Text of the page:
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Fragile Reasoning in Nassim Taleb’s “Antifragile”: An Enlightenment Transhumanist Critique | QL | Gennady Stolyarov II

Never before have I set out to read a book with such high expectations, only to encounter such severe disappointment. As an admirer of Nassim Taleb’s earlier books, Fooled by Randomness and The Black Swan, I expected to find insight and wisdom along similar lines in Antifragile. While Taleb’s latest book does contain some valid observations and a few intriguing general strategies for living, the overwhelming thrust of the book is one of bitter distaste for modernity (and, to a significant extent, technological progress), as well as an abundance of insults for anyone who would disagree with not just Taleb’s ideas, but with his personal esthetic preferences. While sensible in the realms of finance and (mostly) economics, Taleb’s prescriptions in other fields venture outside of his realms of mastery and, if embraced, would result in a relapse of the barbarisms of premodernity. Perhaps as the outcome of his own phenomenal success, Taleb has become set in his ways and has transitioned from offering some controversial, revolutionary, and genuinely insightful ideas to constructing a static, intolerant, totalistic worldview that rejects deviations in any field of life – and the persons who so deviate.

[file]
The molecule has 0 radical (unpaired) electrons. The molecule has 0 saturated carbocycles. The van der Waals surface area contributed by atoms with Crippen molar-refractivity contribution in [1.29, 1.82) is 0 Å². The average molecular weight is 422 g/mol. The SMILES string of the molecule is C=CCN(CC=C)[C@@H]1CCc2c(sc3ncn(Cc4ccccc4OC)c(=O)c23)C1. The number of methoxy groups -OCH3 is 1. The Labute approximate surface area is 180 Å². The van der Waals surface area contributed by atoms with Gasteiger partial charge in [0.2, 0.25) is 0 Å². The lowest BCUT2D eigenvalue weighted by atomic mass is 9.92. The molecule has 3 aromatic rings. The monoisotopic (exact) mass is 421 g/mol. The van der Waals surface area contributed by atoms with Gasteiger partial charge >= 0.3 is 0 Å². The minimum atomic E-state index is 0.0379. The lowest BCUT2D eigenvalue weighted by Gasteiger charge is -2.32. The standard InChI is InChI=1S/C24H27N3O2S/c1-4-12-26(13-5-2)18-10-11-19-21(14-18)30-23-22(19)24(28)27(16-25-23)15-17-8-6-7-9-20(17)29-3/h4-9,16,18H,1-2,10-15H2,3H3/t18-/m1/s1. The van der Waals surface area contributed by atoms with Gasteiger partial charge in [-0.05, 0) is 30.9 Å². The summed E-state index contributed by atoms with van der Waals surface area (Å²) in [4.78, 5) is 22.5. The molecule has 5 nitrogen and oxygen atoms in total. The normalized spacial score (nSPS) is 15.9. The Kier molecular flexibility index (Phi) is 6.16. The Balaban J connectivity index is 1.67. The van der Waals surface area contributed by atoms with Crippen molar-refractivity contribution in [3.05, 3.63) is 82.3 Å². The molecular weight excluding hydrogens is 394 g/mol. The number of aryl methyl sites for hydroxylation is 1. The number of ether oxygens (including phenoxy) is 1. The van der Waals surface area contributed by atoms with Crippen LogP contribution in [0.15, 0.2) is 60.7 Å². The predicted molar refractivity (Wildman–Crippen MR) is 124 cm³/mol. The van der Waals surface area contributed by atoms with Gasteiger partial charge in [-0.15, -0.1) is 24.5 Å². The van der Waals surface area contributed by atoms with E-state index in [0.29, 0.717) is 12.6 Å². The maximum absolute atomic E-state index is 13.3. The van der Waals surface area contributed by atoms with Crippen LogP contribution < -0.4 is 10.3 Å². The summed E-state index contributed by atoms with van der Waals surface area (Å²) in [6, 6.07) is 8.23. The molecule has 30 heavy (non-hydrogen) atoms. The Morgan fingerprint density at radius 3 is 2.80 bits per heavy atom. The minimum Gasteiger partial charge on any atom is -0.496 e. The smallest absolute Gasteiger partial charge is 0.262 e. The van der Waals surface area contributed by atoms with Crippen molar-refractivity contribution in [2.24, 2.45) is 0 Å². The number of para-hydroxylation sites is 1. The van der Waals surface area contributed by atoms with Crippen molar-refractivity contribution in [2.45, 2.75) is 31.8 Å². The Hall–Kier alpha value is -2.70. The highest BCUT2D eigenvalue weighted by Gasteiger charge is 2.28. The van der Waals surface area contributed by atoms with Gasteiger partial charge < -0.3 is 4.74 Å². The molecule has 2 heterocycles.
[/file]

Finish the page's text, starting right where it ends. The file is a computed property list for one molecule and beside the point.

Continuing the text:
via Fragile Reasoning in Nassim Taleb’s “Antifragile”: An Enlightenment Transhumanist Critique | QL | Gennady Stolyarov II.

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